Frailty together with functional decline and disability are common conditions in older people, and are increasing with ageing. However, frailty is a dynamic and not an irreversible process; it seems preventable, may be delayed, or reversed. Transition between frailty states, i.e., non-frail, pre-frail, frail, has been documented . It is more likely to progress from the non-frail status to frail than the opposite. The rate of progression varies among elderly and some cases show sudden onset and rapid transition, whilst others slow and progressive changes. Interventions that alter the natural course of frailty may prevent or reduce adverse health outcomes, and thus, may be proved beneficial not only to individuals, but to families, carers, and society. Moreover, frailty is believed to be preceded by behavioral adaptation made in response to declining physiologic reserve14. Behavioral changes may precede the transition to pre-frail or frail state and often pass undetected. More importantly, such changes may not be captured by conventional clinical assessments. A recent comprehensive overview of existing frailty measurements has identified 27 measures of frailty, but none of them have been recognized as a gold standard  and half of them have not ever been used by other investigators.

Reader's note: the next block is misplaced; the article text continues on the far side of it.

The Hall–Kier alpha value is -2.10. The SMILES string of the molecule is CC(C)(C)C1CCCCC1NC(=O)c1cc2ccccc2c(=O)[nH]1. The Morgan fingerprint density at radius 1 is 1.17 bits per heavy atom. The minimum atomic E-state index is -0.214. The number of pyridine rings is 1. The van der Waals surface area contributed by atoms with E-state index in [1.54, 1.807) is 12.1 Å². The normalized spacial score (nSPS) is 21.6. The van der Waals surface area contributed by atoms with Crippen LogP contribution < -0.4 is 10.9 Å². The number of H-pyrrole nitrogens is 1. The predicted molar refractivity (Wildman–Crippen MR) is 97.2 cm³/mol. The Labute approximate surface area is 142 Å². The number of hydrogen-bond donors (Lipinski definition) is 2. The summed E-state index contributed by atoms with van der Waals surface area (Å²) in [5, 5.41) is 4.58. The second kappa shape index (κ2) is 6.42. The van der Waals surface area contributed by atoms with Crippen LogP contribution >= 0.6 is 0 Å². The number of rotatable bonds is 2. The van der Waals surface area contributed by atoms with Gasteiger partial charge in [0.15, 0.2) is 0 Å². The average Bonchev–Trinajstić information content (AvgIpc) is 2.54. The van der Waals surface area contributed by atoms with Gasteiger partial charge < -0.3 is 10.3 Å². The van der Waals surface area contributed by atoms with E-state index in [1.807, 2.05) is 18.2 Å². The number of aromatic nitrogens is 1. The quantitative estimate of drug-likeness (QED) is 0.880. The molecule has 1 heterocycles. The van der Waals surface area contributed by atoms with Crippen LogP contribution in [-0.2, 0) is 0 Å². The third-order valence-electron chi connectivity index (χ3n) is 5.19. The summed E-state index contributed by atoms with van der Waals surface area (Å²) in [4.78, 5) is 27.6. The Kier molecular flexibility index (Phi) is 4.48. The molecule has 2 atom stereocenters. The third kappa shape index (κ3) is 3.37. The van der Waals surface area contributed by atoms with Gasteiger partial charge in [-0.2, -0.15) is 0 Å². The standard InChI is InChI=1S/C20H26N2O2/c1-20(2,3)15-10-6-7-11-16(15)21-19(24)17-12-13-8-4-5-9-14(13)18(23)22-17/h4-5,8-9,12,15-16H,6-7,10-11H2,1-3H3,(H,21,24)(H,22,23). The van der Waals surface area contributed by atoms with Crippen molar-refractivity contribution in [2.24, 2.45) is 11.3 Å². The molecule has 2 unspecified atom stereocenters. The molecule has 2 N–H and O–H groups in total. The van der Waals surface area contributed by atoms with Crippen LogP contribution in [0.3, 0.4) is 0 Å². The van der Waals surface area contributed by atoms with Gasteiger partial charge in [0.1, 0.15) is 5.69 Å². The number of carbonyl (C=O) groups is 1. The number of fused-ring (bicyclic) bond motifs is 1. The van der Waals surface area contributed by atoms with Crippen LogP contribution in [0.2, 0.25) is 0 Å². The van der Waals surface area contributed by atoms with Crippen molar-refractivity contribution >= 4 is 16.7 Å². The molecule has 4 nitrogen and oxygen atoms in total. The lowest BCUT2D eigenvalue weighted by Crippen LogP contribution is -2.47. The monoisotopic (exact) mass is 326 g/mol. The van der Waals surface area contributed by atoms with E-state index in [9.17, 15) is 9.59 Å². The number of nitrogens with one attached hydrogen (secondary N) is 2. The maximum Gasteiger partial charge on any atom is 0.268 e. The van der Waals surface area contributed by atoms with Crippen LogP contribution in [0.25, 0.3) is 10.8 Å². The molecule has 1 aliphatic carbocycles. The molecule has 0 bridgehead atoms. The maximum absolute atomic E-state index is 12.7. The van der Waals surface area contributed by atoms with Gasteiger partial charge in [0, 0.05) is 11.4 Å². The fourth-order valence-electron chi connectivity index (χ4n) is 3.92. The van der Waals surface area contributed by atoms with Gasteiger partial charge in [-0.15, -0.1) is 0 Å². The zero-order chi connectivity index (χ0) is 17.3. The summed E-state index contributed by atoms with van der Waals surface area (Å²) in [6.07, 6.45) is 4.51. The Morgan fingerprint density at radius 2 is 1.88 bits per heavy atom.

Considering that frailty has major health care implications and all persons older than 70 years should be screened for frailty1, FrailSafe addresses all of the above challenges, i.e., lack of an agreed single operational definition of frailty, lack of a reliable frailty model, understudy of cognitive, functional, and social domains in addition to the physical domain of frailty, the fact that behavioral changes may precede the transition to pre-frail or frail, the need to develop real life tools for the assessment of physiologic reserve and the need to test interventions that alter the natural course of frailty since frailty is a dynamic and potentially reversible process.

FrailSafe aims to better understand frailty and its relation to co-morbidities; to identify quantitative and qualitative measures of frailty through advanced data mining approaches on multiparametric data and use them to predict short and long-term outcome and risk of frailty; to develop real life sensing (physical, cognitive, psychological, social) and intervention (guidelines, real-time feedback, Augmented Reality serious games) platform offering physiological reserve and external challenges; to provide a digital patient model of frailty sensitive to several dynamic parameters, including physiological, behavioural and contextual; this model being the key for developing and testing pharmaceutical and non-pharmaceutical interventions; to create “prevent-frailty” evidence-based recommendations for the elderly; to strengthen the motor, cognitive, and other “anti-frailty” activities through the delivery of personalised treatment programmes, monitoring alerts, guidance and education; and to achieve all with a safe, unobtrusive and acceptable system for the ageing population while reducing the cost of health care systems.